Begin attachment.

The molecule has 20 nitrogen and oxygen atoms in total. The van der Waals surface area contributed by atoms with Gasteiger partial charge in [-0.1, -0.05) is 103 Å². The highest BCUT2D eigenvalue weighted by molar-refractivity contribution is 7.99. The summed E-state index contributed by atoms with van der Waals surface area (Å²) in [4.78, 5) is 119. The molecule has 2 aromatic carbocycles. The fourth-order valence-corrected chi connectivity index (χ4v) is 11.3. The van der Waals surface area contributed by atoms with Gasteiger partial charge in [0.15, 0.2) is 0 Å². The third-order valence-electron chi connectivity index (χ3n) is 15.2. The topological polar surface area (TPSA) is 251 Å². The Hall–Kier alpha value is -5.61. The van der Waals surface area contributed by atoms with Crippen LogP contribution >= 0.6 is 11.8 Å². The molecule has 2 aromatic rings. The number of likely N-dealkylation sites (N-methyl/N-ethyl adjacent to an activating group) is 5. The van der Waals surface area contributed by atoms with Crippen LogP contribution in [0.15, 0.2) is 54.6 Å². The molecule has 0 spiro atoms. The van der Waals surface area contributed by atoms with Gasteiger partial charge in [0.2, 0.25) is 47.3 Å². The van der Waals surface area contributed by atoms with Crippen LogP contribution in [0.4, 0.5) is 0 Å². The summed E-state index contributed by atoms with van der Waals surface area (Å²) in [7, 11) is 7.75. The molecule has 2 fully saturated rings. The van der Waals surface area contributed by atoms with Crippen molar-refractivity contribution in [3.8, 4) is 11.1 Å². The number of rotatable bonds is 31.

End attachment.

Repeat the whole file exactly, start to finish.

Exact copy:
The molecule has 20 nitrogen and oxygen atoms in total. The van der Waals surface area contributed by atoms with Gasteiger partial charge in [-0.1, -0.05) is 103 Å². The highest BCUT2D eigenvalue weighted by molar-refractivity contribution is 7.99. The summed E-state index contributed by atoms with van der Waals surface area (Å²) in [4.78, 5) is 119. The molecule has 2 aromatic carbocycles. The fourth-order valence-corrected chi connectivity index (χ4v) is 11.3. The van der Waals surface area contributed by atoms with Gasteiger partial charge in [0.15, 0.2) is 0 Å². The third-order valence-electron chi connectivity index (χ3n) is 15.2. The topological polar surface area (TPSA) is 251 Å². The Hall–Kier alpha value is -5.61. The van der Waals surface area contributed by atoms with Crippen LogP contribution >= 0.6 is 11.8 Å². The molecule has 2 aromatic rings. The number of likely N-dealkylation sites (N-methyl/N-ethyl adjacent to an activating group) is 5. The van der Waals surface area contributed by atoms with Crippen LogP contribution in [0.15, 0.2) is 54.6 Å². The molecule has 0 spiro atoms. The van der Waals surface area contributed by atoms with Gasteiger partial charge in [0.2, 0.25) is 47.3 Å². The van der Waals surface area contributed by atoms with Crippen LogP contribution in [0.4, 0.5) is 0 Å². The summed E-state index contributed by atoms with van der Waals surface area (Å²) in [7, 11) is 7.75. The molecule has 2 fully saturated rings. The van der Waals surface area contributed by atoms with Crippen molar-refractivity contribution in [3.8, 4) is 11.1 Å². The number of rotatable bonds is 31.